A prolific con artist who is accused of targeting seniors in a string of scams across Canada - and who has been of special interest to West Vancouver police in the past - appears to have resurfaced in New Westminster.
Richard Earl Rupert, 56, was named a person of interest in an April 2008 incident in which a man approached a 90-year-old West Vancouver man on Marine Drive, told him he was a family member in need of money, and convinced the older man to withdraw and hand over a large sum of cash. The stranger then vanished.
Rupert has allegedly defrauded seniors in communities across the country using a similar ruse. More than 10 warrants have been issued for his arrest on theft, robbery, break-and-enter, fraud and other charges, and in 2010, he was featured on America's Most Wanted.
On Wednesday, New Westminster police announced they were looking for a man they said had stolen $240 from an elderly woman Nov. 21 after telling her he was her son and convincing her to take him to her home. They believed the same man had pulled off a similar scam in the community Jan. 2, pretending to be a needy relative in order to persuade an elderly woman to given him $1,600 from her bank account.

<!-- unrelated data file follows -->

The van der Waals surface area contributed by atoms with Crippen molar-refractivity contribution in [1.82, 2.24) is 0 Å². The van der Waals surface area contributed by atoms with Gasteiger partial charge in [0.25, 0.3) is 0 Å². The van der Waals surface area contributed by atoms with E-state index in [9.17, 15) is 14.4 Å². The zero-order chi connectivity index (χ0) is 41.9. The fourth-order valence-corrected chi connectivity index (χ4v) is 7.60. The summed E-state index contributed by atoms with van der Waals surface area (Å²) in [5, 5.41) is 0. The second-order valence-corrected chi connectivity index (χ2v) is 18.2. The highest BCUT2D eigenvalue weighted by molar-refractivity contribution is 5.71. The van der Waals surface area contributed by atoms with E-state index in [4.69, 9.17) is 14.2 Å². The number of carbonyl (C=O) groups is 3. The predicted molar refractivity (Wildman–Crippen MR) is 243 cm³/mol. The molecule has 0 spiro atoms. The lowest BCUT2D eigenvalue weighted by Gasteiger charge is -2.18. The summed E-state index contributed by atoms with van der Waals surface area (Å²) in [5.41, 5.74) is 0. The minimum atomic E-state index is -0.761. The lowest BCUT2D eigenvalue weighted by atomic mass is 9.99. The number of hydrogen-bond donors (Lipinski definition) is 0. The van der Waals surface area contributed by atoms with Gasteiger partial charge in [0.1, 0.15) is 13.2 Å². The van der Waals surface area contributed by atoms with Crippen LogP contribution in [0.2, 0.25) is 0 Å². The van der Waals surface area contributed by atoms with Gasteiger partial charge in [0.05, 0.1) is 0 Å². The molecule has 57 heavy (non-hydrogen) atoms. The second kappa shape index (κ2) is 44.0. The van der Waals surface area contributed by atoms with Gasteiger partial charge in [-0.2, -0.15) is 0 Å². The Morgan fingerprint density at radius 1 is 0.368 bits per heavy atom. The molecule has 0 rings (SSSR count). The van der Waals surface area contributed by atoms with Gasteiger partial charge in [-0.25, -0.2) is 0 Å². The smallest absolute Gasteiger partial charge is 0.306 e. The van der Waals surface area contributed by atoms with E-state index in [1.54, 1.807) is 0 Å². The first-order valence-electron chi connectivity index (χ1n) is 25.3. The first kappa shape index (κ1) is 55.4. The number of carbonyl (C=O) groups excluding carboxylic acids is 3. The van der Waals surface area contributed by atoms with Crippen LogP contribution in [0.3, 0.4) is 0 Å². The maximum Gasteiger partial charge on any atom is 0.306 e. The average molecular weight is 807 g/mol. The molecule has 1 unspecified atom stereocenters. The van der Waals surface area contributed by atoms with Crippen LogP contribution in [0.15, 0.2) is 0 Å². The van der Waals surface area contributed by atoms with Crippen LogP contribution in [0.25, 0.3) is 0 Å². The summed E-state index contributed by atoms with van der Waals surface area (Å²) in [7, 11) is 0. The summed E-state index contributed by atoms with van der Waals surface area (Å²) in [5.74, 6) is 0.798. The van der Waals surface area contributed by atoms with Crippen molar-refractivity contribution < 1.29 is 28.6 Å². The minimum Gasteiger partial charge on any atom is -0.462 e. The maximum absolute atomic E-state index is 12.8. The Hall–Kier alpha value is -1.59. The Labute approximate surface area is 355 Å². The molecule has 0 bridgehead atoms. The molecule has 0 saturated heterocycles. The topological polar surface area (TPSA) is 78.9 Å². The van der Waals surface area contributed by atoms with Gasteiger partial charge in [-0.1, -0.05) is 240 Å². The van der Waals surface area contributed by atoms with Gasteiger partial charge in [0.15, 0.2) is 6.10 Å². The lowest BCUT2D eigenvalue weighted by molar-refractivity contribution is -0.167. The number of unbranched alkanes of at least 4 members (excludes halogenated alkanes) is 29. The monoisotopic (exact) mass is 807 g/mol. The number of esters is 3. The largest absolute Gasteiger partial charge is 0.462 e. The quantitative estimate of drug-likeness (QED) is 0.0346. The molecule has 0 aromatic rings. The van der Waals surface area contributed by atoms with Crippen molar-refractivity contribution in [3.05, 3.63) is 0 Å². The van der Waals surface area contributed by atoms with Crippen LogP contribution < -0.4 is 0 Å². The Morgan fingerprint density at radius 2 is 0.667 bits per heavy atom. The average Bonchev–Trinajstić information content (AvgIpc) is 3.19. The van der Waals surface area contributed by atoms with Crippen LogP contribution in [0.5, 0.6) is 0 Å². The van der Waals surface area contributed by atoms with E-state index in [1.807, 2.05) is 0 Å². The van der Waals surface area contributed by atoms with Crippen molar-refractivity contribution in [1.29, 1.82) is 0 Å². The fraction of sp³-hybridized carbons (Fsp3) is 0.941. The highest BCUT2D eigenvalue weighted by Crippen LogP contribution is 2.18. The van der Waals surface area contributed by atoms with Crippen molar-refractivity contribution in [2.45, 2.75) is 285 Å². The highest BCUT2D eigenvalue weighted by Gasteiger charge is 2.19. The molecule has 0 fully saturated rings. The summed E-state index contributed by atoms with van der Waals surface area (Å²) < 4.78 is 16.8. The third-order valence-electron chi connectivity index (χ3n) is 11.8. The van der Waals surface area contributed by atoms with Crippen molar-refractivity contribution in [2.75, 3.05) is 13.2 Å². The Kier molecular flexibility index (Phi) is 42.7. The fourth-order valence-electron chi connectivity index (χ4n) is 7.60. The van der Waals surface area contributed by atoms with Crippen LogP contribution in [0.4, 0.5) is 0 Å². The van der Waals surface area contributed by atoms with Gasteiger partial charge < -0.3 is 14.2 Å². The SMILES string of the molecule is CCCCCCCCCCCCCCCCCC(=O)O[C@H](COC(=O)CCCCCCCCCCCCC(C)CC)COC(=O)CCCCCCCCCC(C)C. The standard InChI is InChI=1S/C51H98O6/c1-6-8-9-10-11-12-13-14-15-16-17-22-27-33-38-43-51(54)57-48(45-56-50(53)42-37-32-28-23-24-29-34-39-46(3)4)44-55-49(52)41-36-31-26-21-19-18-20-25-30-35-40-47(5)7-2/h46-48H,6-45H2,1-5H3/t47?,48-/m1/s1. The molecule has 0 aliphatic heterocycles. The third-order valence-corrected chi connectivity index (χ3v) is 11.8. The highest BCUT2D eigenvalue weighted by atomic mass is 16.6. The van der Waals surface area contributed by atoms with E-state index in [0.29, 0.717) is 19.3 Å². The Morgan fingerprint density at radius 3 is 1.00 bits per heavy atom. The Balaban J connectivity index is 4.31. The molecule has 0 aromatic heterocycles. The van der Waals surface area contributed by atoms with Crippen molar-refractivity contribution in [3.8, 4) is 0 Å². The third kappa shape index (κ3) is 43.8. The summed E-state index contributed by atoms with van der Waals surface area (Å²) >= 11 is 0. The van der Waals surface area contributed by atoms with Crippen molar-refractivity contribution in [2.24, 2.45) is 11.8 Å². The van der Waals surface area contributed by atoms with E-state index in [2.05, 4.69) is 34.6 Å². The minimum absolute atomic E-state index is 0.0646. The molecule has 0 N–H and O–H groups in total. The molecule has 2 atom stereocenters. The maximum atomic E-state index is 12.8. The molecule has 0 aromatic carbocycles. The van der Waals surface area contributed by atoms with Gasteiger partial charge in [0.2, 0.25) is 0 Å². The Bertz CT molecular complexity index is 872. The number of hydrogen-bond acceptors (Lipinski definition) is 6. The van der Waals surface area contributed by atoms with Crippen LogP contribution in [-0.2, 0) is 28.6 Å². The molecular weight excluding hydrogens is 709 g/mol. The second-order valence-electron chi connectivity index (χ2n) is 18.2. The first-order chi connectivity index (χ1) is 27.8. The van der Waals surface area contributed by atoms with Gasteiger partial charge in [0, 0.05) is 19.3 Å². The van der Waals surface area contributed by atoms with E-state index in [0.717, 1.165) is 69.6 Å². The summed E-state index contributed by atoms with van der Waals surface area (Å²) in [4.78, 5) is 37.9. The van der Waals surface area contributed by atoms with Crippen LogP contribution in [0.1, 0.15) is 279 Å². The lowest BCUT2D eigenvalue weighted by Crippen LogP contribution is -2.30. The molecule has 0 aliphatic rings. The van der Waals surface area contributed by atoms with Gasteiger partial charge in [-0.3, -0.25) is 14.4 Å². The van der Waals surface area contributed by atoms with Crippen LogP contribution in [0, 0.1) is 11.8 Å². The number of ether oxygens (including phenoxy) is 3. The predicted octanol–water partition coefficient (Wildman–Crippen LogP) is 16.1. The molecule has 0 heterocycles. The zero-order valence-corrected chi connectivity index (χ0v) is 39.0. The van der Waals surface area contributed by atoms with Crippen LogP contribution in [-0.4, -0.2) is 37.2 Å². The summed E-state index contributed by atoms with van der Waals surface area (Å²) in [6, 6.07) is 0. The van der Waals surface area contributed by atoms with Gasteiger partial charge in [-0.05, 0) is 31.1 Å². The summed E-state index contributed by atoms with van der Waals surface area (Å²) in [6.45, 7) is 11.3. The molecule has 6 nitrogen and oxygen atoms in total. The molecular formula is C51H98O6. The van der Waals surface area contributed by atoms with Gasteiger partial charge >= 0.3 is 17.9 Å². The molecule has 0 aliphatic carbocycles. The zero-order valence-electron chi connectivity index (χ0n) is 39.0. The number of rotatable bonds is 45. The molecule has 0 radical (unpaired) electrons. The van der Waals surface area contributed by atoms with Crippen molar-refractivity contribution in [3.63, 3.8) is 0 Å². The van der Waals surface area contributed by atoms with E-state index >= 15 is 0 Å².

New Westminster investigators put out an image of the suspect taken from a bank security camera. The photo bears a striking resemblance to Rupert. West Vancouver police alerted the force to that fact later in the day. Rupert is Caucasian, roughly five feet six inches tall, with short, dirty-blond or grey hair and a receding hairline. He has a reddish complexion, hazel eyes, prominent cheekbones and is usually clean shaven. Polite and well spoken, Rupert often visits bingo halls, bed and breakfasts, motels and hostels. He is known to use a variety of aliases, usually with the first name Richard.
Between January 2008 and November 2009, he reportedly approached 20 victims ranging in age from 78 to 95, in each case presenting himself as a relative - often a nephew - in need of money for travel, car repairs or rent. Anyone with information is asked to contact the WVPD at 604-925-7300.